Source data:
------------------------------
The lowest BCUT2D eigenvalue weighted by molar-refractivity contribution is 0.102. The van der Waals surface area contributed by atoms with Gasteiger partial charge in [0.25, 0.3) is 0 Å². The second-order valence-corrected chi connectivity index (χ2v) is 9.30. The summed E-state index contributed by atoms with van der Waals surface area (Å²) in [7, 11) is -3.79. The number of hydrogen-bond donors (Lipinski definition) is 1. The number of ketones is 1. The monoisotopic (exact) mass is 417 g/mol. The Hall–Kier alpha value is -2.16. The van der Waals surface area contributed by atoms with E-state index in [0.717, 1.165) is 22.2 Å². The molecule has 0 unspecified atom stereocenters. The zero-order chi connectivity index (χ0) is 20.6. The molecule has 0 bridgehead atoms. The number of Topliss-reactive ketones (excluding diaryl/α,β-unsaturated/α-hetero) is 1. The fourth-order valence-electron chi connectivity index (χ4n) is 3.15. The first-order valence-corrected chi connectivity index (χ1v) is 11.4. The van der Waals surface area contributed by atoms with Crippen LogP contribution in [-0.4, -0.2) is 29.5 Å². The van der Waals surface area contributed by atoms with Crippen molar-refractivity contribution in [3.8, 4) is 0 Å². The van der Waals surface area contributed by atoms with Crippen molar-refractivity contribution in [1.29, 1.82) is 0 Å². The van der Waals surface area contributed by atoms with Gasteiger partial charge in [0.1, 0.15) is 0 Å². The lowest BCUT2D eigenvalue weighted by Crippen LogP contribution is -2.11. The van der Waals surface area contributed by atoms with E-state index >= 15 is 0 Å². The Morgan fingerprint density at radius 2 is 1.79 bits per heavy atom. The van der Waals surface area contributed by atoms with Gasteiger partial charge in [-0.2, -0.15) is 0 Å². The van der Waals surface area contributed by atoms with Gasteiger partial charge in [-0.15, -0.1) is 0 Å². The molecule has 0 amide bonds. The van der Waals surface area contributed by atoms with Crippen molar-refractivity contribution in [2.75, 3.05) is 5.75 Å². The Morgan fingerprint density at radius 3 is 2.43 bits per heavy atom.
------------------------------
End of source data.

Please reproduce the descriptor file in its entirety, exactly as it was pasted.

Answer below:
The lowest BCUT2D eigenvalue weighted by molar-refractivity contribution is 0.102. The van der Waals surface area contributed by atoms with Gasteiger partial charge in [0.25, 0.3) is 0 Å². The second-order valence-corrected chi connectivity index (χ2v) is 9.30. The summed E-state index contributed by atoms with van der Waals surface area (Å²) in [7, 11) is -3.79. The number of hydrogen-bond donors (Lipinski definition) is 1. The number of ketones is 1. The monoisotopic (exact) mass is 417 g/mol. The Hall–Kier alpha value is -2.16. The van der Waals surface area contributed by atoms with E-state index in [0.717, 1.165) is 22.2 Å². The molecule has 0 unspecified atom stereocenters. The zero-order chi connectivity index (χ0) is 20.6. The molecule has 0 bridgehead atoms. The number of Topliss-reactive ketones (excluding diaryl/α,β-unsaturated/α-hetero) is 1. The fourth-order valence-electron chi connectivity index (χ4n) is 3.15. The first-order valence-corrected chi connectivity index (χ1v) is 11.4. The van der Waals surface area contributed by atoms with Crippen LogP contribution in [-0.4, -0.2) is 29.5 Å². The van der Waals surface area contributed by atoms with Crippen molar-refractivity contribution in [3.8, 4) is 0 Å². The van der Waals surface area contributed by atoms with Crippen molar-refractivity contribution in [1.29, 1.82) is 0 Å². The van der Waals surface area contributed by atoms with Gasteiger partial charge in [0.1, 0.15) is 0 Å². The lowest BCUT2D eigenvalue weighted by Crippen LogP contribution is -2.11. The van der Waals surface area contributed by atoms with E-state index >= 15 is 0 Å². The Morgan fingerprint density at radius 2 is 1.79 bits per heavy atom. The van der Waals surface area contributed by atoms with Gasteiger partial charge in [-0.2, -0.15) is 0 Å². The van der Waals surface area contributed by atoms with Gasteiger partial charge in [-0.15, -0.1) is 0 Å². The molecule has 0 amide bonds. The van der Waals surface area contributed by atoms with Crippen molar-refractivity contribution in [2.75, 3.05) is 5.75 Å². The Morgan fingerprint density at radius 3 is 2.43 bits per heavy atom.